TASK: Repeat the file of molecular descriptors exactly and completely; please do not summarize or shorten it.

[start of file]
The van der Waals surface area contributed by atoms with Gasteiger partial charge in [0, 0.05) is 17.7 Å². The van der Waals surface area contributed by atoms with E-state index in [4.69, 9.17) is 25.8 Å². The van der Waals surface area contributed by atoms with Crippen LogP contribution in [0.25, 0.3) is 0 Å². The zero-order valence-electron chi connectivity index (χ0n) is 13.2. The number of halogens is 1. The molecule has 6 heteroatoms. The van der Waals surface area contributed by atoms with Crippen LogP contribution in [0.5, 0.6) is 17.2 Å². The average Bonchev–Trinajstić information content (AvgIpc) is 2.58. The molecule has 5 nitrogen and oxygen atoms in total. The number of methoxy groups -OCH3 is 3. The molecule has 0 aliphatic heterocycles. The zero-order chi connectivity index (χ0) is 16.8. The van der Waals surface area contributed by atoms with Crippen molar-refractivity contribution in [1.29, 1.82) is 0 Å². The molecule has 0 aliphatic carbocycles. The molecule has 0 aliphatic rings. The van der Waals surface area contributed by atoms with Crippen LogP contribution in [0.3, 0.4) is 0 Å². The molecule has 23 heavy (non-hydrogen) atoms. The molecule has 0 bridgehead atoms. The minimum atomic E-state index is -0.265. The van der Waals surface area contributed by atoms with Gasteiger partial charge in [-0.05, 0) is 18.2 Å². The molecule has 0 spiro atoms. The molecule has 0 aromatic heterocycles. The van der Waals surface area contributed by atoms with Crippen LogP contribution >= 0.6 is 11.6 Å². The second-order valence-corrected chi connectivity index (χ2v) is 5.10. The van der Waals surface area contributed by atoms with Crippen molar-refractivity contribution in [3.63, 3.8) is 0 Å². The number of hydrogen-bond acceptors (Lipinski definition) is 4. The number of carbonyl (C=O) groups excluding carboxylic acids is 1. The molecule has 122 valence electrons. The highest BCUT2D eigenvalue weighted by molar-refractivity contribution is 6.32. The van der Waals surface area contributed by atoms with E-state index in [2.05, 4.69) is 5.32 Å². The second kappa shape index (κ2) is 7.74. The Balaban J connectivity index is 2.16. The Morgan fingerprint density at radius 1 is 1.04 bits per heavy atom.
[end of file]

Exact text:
The van der Waals surface area contributed by atoms with Gasteiger partial charge in [0, 0.05) is 17.7 Å². The van der Waals surface area contributed by atoms with E-state index in [4.69, 9.17) is 25.8 Å². The van der Waals surface area contributed by atoms with Crippen LogP contribution in [0.25, 0.3) is 0 Å². The zero-order valence-electron chi connectivity index (χ0n) is 13.2. The number of halogens is 1. The molecule has 6 heteroatoms. The van der Waals surface area contributed by atoms with Crippen LogP contribution in [0.5, 0.6) is 17.2 Å². The average Bonchev–Trinajstić information content (AvgIpc) is 2.58. The molecule has 5 nitrogen and oxygen atoms in total. The number of methoxy groups -OCH3 is 3. The molecule has 0 aliphatic heterocycles. The zero-order chi connectivity index (χ0) is 16.8. The van der Waals surface area contributed by atoms with Crippen molar-refractivity contribution in [1.29, 1.82) is 0 Å². The molecule has 0 aliphatic carbocycles. The molecule has 0 aliphatic rings. The van der Waals surface area contributed by atoms with Crippen LogP contribution in [0.3, 0.4) is 0 Å². The molecule has 23 heavy (non-hydrogen) atoms. The molecule has 0 bridgehead atoms. The minimum atomic E-state index is -0.265. The van der Waals surface area contributed by atoms with Gasteiger partial charge in [-0.05, 0) is 18.2 Å². The molecule has 0 spiro atoms. The molecule has 0 aromatic heterocycles. The van der Waals surface area contributed by atoms with Crippen LogP contribution >= 0.6 is 11.6 Å². The second-order valence-corrected chi connectivity index (χ2v) is 5.10. The van der Waals surface area contributed by atoms with Crippen molar-refractivity contribution in [3.63, 3.8) is 0 Å². The number of hydrogen-bond acceptors (Lipinski definition) is 4. The number of carbonyl (C=O) groups excluding carboxylic acids is 1. The molecule has 122 valence electrons. The highest BCUT2D eigenvalue weighted by molar-refractivity contribution is 6.32. The van der Waals surface area contributed by atoms with E-state index in [2.05, 4.69) is 5.32 Å². The second kappa shape index (κ2) is 7.74. The Balaban J connectivity index is 2.16. The Morgan fingerprint density at radius 1 is 1.04 bits per heavy atom.